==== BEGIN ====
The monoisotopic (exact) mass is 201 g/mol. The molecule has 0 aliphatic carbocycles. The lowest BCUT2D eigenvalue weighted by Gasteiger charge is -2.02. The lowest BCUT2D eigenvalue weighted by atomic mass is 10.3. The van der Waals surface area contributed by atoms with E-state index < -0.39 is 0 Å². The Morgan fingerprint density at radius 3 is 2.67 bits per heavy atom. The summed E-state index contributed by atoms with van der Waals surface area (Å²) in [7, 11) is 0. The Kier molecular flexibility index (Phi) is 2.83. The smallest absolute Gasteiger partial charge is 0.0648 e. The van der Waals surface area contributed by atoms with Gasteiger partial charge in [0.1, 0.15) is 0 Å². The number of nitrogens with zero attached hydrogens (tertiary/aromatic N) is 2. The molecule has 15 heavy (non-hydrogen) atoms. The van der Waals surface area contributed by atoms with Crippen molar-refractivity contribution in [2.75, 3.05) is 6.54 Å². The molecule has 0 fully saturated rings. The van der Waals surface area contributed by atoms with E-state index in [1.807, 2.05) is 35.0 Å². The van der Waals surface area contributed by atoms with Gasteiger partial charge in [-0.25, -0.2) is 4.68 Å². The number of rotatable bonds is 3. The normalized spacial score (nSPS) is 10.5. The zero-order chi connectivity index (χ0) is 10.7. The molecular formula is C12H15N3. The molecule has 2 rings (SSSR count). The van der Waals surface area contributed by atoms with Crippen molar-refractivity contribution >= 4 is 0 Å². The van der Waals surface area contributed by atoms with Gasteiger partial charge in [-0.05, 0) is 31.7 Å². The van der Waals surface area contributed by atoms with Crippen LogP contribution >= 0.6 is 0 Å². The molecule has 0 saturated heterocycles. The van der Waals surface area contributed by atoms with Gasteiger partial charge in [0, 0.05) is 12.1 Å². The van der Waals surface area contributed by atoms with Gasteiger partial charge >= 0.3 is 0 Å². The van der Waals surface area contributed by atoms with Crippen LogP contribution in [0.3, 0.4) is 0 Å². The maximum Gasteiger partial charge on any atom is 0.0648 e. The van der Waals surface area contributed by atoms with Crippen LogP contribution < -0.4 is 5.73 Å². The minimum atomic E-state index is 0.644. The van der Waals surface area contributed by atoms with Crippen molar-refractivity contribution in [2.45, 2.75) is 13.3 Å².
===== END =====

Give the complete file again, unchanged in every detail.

The monoisotopic (exact) mass is 201 g/mol. The molecule has 0 aliphatic carbocycles. The lowest BCUT2D eigenvalue weighted by Gasteiger charge is -2.02. The lowest BCUT2D eigenvalue weighted by atomic mass is 10.3. The van der Waals surface area contributed by atoms with E-state index < -0.39 is 0 Å². The Morgan fingerprint density at radius 3 is 2.67 bits per heavy atom. The summed E-state index contributed by atoms with van der Waals surface area (Å²) in [7, 11) is 0. The Kier molecular flexibility index (Phi) is 2.83. The smallest absolute Gasteiger partial charge is 0.0648 e. The van der Waals surface area contributed by atoms with Gasteiger partial charge in [0.1, 0.15) is 0 Å². The number of nitrogens with zero attached hydrogens (tertiary/aromatic N) is 2. The molecule has 15 heavy (non-hydrogen) atoms. The van der Waals surface area contributed by atoms with Crippen molar-refractivity contribution in [2.75, 3.05) is 6.54 Å². The molecule has 0 fully saturated rings. The van der Waals surface area contributed by atoms with E-state index in [1.807, 2.05) is 35.0 Å². The van der Waals surface area contributed by atoms with Gasteiger partial charge in [-0.25, -0.2) is 4.68 Å². The number of rotatable bonds is 3. The normalized spacial score (nSPS) is 10.5. The zero-order chi connectivity index (χ0) is 10.7. The molecular formula is C12H15N3. The molecule has 2 rings (SSSR count). The van der Waals surface area contributed by atoms with Crippen molar-refractivity contribution >= 4 is 0 Å². The van der Waals surface area contributed by atoms with Gasteiger partial charge in [-0.05, 0) is 31.7 Å². The van der Waals surface area contributed by atoms with Crippen LogP contribution >= 0.6 is 0 Å². The molecule has 0 saturated heterocycles. The van der Waals surface area contributed by atoms with Gasteiger partial charge in [0, 0.05) is 12.1 Å². The van der Waals surface area contributed by atoms with Gasteiger partial charge >= 0.3 is 0 Å². The van der Waals surface area contributed by atoms with Crippen LogP contribution in [0.3, 0.4) is 0 Å². The maximum Gasteiger partial charge on any atom is 0.0648 e. The van der Waals surface area contributed by atoms with Crippen LogP contribution < -0.4 is 5.73 Å². The minimum atomic E-state index is 0.644. The van der Waals surface area contributed by atoms with Crippen molar-refractivity contribution in [2.45, 2.75) is 13.3 Å².